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Feature-based design of solids with local composition control

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dc.contributor.advisor Nicholas M. Patrikalakis and Emanuel M. Sachs. en_US
dc.contributor.author Liu, Hongye, 1970- en_US
dc.contributor.other Massachusetts Institute of Technology. Dept. of Ocean Engineering. en_US
dc.date.accessioned 2006-07-13T15:25:19Z
dc.date.available 2006-07-13T15:25:19Z
dc.date.copyright 2004 en_US
dc.date.issued 2004 en_US
dc.identifier.uri http://hdl.handle.net/1721.1/33449
dc.description Thesis (Ph. D.)--Massachusetts Institute of Technology, Dept. of Ocean Engineering, 2004. en_US
dc.description Includes bibliographical references (leaves 126-134). en_US
dc.description.abstract This thesis presents a parametric and feature-based methodology for the design of solids with local composition control (LCC). A suite of composition design features are conceptualized and implemented. The designer can use them singly or in combination, to specify the composition of complex components. Each material composition design feature relates directly to the geometry of the design, often relying on user interaction to specify critical aspects of the geometry. This approach allows the designer to simultaneously edit geometry and composition by varying parameters until a satisfactory result is attained. The identified LCC features are those based on volume, transition, pattern, and (user-defined) surface features. The material composition functions include functions parametrized with respect to distance or distances to user-defined geometric features; and functions that use Laplace's equation to blend smoothly various boundary conditions including values and gradients of the material composition on the boundaries. The Euclidean digital distance transform and the boundary element method are adapted to the efficient computation of composition functions. Theoretical and experimental complexity, accuracy and convergence analyses are presented. The developed model is a multi-level and graph-based representation, thereby allowing for controls on the model validity and efficiency in model management. The representations underlying the composition design features are analytic in nature and therefore concise. Evaluation for visualization and fabrication is performed only at the resolutions required for these purposes, thereby reducing the computational burden. en_US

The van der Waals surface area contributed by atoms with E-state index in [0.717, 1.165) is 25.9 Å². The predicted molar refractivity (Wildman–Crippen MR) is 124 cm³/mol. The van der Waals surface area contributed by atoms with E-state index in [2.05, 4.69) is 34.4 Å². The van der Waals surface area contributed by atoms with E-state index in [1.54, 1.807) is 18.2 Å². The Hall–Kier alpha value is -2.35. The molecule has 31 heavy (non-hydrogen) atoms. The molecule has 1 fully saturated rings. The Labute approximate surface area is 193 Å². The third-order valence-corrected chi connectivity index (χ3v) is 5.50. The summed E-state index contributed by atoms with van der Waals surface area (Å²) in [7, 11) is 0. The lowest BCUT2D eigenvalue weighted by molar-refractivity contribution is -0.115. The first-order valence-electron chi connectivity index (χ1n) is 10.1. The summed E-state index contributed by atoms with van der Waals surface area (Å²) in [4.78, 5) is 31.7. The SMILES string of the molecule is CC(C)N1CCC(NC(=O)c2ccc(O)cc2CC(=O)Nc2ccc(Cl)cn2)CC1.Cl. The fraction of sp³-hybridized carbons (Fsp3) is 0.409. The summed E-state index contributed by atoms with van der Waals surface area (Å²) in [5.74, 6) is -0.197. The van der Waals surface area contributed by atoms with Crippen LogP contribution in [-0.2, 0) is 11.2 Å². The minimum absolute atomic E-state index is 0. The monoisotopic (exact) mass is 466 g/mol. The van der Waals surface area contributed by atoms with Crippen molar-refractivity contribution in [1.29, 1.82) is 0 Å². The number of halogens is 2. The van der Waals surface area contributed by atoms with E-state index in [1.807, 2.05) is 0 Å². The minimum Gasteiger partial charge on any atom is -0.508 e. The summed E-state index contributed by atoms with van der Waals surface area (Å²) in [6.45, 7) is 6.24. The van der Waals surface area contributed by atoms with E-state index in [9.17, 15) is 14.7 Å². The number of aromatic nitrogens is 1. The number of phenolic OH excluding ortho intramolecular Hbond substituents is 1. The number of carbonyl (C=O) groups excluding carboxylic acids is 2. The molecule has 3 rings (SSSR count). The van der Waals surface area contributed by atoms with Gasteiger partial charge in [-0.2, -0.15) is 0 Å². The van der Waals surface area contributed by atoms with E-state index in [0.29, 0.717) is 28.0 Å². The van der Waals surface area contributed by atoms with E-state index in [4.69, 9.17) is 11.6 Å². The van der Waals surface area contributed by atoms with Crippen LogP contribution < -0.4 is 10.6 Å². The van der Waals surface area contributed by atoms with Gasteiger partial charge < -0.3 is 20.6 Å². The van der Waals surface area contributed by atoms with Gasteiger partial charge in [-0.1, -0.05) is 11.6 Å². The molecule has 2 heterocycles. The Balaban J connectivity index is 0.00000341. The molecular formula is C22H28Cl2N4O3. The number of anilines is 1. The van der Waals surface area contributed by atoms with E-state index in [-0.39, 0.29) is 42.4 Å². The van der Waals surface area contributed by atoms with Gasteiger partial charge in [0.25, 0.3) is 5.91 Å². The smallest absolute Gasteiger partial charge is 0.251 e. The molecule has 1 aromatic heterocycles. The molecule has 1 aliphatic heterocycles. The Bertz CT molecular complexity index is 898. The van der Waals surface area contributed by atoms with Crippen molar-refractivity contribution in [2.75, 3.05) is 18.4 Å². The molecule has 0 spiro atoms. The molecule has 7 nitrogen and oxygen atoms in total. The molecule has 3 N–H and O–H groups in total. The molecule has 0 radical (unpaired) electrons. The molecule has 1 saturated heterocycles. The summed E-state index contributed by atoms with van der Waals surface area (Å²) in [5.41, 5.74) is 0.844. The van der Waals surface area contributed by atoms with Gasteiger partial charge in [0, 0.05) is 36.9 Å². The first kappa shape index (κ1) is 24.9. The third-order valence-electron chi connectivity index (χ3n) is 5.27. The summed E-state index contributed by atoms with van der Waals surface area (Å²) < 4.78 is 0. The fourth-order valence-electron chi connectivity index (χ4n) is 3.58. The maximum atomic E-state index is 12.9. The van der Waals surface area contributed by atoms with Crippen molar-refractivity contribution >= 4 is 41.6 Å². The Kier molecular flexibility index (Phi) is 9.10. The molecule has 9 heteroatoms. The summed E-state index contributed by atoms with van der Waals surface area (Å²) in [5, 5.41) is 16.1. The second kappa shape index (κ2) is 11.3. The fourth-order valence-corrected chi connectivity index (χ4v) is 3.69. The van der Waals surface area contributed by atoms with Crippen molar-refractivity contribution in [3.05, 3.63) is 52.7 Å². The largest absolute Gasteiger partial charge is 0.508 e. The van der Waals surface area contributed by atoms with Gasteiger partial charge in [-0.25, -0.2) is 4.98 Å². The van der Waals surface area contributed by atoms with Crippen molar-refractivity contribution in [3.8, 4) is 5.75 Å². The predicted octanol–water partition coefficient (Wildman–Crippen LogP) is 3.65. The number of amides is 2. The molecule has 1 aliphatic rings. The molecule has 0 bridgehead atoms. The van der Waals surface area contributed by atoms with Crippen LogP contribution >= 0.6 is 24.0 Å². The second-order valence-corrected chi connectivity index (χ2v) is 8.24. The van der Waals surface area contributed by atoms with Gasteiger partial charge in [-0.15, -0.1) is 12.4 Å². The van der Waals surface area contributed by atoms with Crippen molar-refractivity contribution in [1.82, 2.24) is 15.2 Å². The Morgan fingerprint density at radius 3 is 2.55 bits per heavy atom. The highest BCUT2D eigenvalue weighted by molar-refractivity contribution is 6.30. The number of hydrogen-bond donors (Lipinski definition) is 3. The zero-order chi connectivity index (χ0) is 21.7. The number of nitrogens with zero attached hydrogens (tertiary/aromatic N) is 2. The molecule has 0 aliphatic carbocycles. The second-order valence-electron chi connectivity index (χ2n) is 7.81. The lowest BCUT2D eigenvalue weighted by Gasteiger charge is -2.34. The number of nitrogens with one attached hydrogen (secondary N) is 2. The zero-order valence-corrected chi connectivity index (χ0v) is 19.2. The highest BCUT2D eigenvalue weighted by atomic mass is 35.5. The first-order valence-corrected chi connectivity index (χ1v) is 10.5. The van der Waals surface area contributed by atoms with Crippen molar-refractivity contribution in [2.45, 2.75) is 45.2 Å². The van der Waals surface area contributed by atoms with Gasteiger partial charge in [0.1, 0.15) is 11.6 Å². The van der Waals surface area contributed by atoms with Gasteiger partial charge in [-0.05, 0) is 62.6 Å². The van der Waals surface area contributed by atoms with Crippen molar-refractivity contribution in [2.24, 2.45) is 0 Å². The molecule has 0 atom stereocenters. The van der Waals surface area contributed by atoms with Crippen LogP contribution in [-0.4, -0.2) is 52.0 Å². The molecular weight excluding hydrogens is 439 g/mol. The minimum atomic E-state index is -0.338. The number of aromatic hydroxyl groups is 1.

dc.description.statementofresponsibility by Hongye Liu. en_US
dc.format.extent 134 leaves en_US
dc.format.extent 6597267 bytes
dc.format.extent 6602913 bytes
dc.format.mimetype application/pdf
dc.format.mimetype application/pdf
dc.language.iso eng en_US
dc.publisher Massachusetts Institute of Technology en_US
dc.rights M.I.T. theses are protected by copyright. They may be viewed from this source for any purpose, but reproduction or distribution in any format is prohibited without written permission. See provided URL for inquiries about permission. en_US
dc.rights.uri http://dspace.mit.edu/handle/1721.1/7582
dc.subject Ocean Engineering. en_US
dc.title Feature-based design of solids with local composition control en_US
dc.type Thesis en_US
dc.description.degree Ph.D. en_US
dc.contributor.department Massachusetts Institute of Technology. Dept. of Ocean Engineering. en_US
dc.identifier.oclc 62890577 en_US


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